8. seemoo

    seemoo Registered Users (C)

    sudiptabhaskar: thanks a lot! That was helpful.
  9. Jackolantern

    Jackolantern Registered Users (C)

    Incorrect. A citation is just a ticket. A misdemeanor is a criminal offence, and often involves no jail time, but it can involve jail time from one day to as much as several months, depending on the specific offence, the jurisdiction, and the judge's discretion.

    Depending on what type of misdemeanor it is, it may be ignored by USCIS, or it can make you be denied a green card, denied citizenship, or even deported. For example, shoplifting of inexpensive goods is classified as a misdemeanor by most or all states, but it is a deportable offence.

    In this case, as it was only trespassing and presumably did not involve illegal drugs, stealing, or violence, I would expect that it would not be a problem for your green card, but to be sure you should consult an immigration lawyer and explain all the details of your specific situation (a consultation for this should last one hour or less and cost you less than $300 ... if any lawyer wants to charge you more, choose another. You don't need a Johnny Cochran $1000/hr type of lawyer for this).
    Last edited by a moderator: Sep 9, 2007
  10. astrid

    astrid Registered Users (C)

    a friend of mine has a similar situacion... she got 5 misdemeanors, underage drinking, false info to the police, drinking in public... etc, everything related to alcohol, she spent one night in jail, she hired an attorney and at the time of the sentece, the judge only left one misdemeanor and 1yr probation, she is permanent resident, could that be a problem at the time to get her citizenship?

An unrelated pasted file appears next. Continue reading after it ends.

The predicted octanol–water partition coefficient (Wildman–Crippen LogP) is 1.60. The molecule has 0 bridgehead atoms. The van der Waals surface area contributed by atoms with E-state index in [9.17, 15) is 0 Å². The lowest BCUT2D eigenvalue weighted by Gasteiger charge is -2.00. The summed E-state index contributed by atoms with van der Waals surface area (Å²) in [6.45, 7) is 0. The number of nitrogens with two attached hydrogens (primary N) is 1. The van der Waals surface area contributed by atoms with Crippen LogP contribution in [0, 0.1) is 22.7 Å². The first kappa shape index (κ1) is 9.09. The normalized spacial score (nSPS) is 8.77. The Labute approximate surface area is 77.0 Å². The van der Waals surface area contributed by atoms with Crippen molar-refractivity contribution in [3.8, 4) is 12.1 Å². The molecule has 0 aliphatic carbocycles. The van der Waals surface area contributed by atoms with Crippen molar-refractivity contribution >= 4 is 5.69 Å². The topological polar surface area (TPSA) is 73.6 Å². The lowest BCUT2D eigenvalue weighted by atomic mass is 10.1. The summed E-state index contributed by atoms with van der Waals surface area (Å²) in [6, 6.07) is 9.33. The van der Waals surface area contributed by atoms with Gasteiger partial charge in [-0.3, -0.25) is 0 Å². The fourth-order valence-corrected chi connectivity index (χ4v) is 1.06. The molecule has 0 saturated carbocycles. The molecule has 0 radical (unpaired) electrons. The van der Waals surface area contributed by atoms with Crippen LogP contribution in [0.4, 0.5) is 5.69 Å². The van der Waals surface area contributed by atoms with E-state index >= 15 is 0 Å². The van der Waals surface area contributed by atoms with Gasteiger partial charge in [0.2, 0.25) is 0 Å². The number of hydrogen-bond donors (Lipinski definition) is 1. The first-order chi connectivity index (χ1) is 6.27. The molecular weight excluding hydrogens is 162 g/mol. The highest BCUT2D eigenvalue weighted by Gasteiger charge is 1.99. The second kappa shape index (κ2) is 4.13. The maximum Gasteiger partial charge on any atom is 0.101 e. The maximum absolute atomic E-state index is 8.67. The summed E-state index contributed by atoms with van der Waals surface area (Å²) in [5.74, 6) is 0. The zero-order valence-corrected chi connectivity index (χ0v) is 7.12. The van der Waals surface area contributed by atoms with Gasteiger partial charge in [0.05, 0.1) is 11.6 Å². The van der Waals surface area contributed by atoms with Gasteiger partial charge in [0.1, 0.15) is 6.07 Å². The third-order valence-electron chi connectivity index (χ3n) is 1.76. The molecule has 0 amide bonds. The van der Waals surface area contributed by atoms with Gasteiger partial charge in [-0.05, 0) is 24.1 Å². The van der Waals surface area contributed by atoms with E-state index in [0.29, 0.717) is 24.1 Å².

pls get back to me pls.. thanks...
  11. Jackolantern

    Jackolantern Registered Users (C)

    That would appear to classify her as a "habitual drunkard", which is something that could make her citizenship get denied if she applies before 5 years have passed since the last drunken incident for which she was charged.
  12. astrid

    astrid Registered Users (C)

    ok... and do you think that after those 5 years, that would affect her?:eek:
  13. Spectrum33

    Spectrum33 New Member

    Talking about drunken incident .. A friend of mine got 2nd dwi within 5 yrs and she did jail time for 60 days 180 suspended and 3yrs probation and 60 days home arrest for violation of probation for 1st dwi back in 2005. Her GC will expire in 2011. But she was not decleared as a habitual drunkard by the court. It will be 5 yrs in 2011. Can she apply for citizenship? Can she renew her GC? without fair of rejection..
  14. Jackolantern

    Jackolantern Registered Users (C)

    Was the issue of "habitual drunkard" discussed and decided in court? Or did they simply not bother to go that route at all?